Today I want to share with you an author that I've been following for a few years and one that I highly recommend for all those TST readers who send me lovely messages about how our bookish tastes align. If you're a reader of historical fiction, a lover of old-favorites-turned-new, or a bibliophile who can't get enough of books about books, then Charlie Lovett is one author you'll want to put on your to-read list this summer.
If you're following Modern Mrs. Darcy's Summer Reading Guide, then you may have seen this title already (and if you've checked it off that list, then I would love to hear your thoughts). This one started a bit slowly for me, but once I got into the rhythm of the book I loved the story. The Lost Book of the Grail follows Arthur, a man firmly grounded in habit and reverent of the routines of the church but not a believer in God Himself. He's been a follower of grail lore for his entire life, and when a captivating American woman named Bethanny brings technology into the library of ancient manuscripts that he holds so dear, he must reconcile with Bethanny's new methods for historical conservation in order to save the church that he loves.
In this, we follow Sophie, an antiquarian bookseller and Austenite. She's drawn into a mystery surrounding her favorite author when an obscure text, Richard Mansfield's Little Book of Allegories, comes to light and brings with it questions about Jane Austen's legacy and the authorship of Pride & Prejudice. This is truly a story for book lover's and I gave it 5 stars when I read it back in 2014.
This was the first book I read by Lovett (and his debut novel) and it made it on to my Top Ten of 2013. Out of the three novels I've read by Lovett, this one remains my favorite. It follows a man named Peter, who arrives in Hay-on-Wye (the most famous row of bookshops in England and a spot I desperately want to visit) nine months after the death of his wife. He's relocated from North Carolina to England, hoping for a fresh start as he indulges his love for antiquarian texts. Peter is shocked, however, when he opens an eighteenth-century text and finds a portrait that looks stunningly similar to his late wife. As Peter works to discover the origin of the portrait, his relationship with his wife is shown through flashbacks, and it was the love story between the two characters that really drew me in.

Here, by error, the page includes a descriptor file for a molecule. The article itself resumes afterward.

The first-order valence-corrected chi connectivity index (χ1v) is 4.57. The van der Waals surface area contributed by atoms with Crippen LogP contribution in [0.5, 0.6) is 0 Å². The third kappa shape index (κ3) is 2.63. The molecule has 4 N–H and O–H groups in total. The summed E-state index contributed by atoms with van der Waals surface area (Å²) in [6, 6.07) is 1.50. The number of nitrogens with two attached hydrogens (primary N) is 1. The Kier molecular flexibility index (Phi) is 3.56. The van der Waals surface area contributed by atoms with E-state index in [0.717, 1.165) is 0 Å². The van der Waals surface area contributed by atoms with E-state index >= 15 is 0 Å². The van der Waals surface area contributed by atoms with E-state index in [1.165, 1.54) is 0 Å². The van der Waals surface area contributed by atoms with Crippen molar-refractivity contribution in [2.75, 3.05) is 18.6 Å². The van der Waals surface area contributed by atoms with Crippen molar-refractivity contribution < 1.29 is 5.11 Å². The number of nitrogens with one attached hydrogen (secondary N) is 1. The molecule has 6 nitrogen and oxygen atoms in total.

This is the only one of Lovett's novels that I have not yet read, but I think I'll save it for the end of 2017 (for obvious reasons).
It should come as no surprise that Lovett himself is an avid collector of rare books, and was once in the business of antiquarian bookselling himself. His characters are flawed and lovely, and I will continue to be a devoted fan of his as long as he continues to write novels that are geared toward his fellow bibliophiles. I've heard that he is at work on his next novel but there are no details yet as to when that will be published.
If you're also a fan of Lovett, leave a comment below or send me a message! I would love to discuss favorites with you.
P.S. Interested in more books about books? Read my collection of titles read & recommended by readers here.